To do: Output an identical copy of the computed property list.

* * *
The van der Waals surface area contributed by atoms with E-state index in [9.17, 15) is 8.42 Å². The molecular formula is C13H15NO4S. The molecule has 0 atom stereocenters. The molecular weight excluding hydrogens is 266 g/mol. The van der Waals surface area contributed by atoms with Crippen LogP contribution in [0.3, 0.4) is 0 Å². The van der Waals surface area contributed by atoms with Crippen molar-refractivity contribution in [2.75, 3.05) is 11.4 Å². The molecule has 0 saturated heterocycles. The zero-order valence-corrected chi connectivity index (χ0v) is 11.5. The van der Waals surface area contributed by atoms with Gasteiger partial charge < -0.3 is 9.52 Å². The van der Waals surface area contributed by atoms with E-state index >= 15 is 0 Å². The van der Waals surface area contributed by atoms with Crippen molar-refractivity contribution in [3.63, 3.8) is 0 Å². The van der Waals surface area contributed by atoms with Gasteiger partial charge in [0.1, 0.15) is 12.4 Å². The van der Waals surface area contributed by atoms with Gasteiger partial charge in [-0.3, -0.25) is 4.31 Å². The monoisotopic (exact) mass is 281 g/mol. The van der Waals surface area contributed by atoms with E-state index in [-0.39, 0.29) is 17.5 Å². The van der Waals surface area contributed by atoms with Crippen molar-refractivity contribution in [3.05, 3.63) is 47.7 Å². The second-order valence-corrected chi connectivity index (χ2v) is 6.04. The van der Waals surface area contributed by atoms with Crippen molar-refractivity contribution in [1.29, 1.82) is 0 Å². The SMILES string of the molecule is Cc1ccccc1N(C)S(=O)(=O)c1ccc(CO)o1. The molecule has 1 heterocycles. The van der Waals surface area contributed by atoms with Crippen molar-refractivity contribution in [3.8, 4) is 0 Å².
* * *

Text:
The van der Waals surface area contributed by atoms with E-state index in [9.17, 15) is 8.42 Å². The molecular formula is C13H15NO4S. The molecule has 0 atom stereocenters. The molecular weight excluding hydrogens is 266 g/mol. The van der Waals surface area contributed by atoms with Crippen LogP contribution in [0.3, 0.4) is 0 Å². The van der Waals surface area contributed by atoms with Crippen molar-refractivity contribution in [2.75, 3.05) is 11.4 Å². The molecule has 0 saturated heterocycles. The zero-order valence-corrected chi connectivity index (χ0v) is 11.5. The van der Waals surface area contributed by atoms with Gasteiger partial charge < -0.3 is 9.52 Å². The van der Waals surface area contributed by atoms with E-state index >= 15 is 0 Å². The van der Waals surface area contributed by atoms with Crippen molar-refractivity contribution in [3.63, 3.8) is 0 Å². The van der Waals surface area contributed by atoms with Gasteiger partial charge in [0.1, 0.15) is 12.4 Å². The van der Waals surface area contributed by atoms with Gasteiger partial charge in [-0.3, -0.25) is 4.31 Å². The monoisotopic (exact) mass is 281 g/mol. The van der Waals surface area contributed by atoms with E-state index in [-0.39, 0.29) is 17.5 Å². The van der Waals surface area contributed by atoms with Crippen molar-refractivity contribution in [3.05, 3.63) is 47.7 Å². The second-order valence-corrected chi connectivity index (χ2v) is 6.04. The van der Waals surface area contributed by atoms with Crippen molar-refractivity contribution in [1.29, 1.82) is 0 Å². The SMILES string of the molecule is Cc1ccccc1N(C)S(=O)(=O)c1ccc(CO)o1. The molecule has 1 heterocycles. The van der Waals surface area contributed by atoms with Crippen molar-refractivity contribution in [3.8, 4) is 0 Å².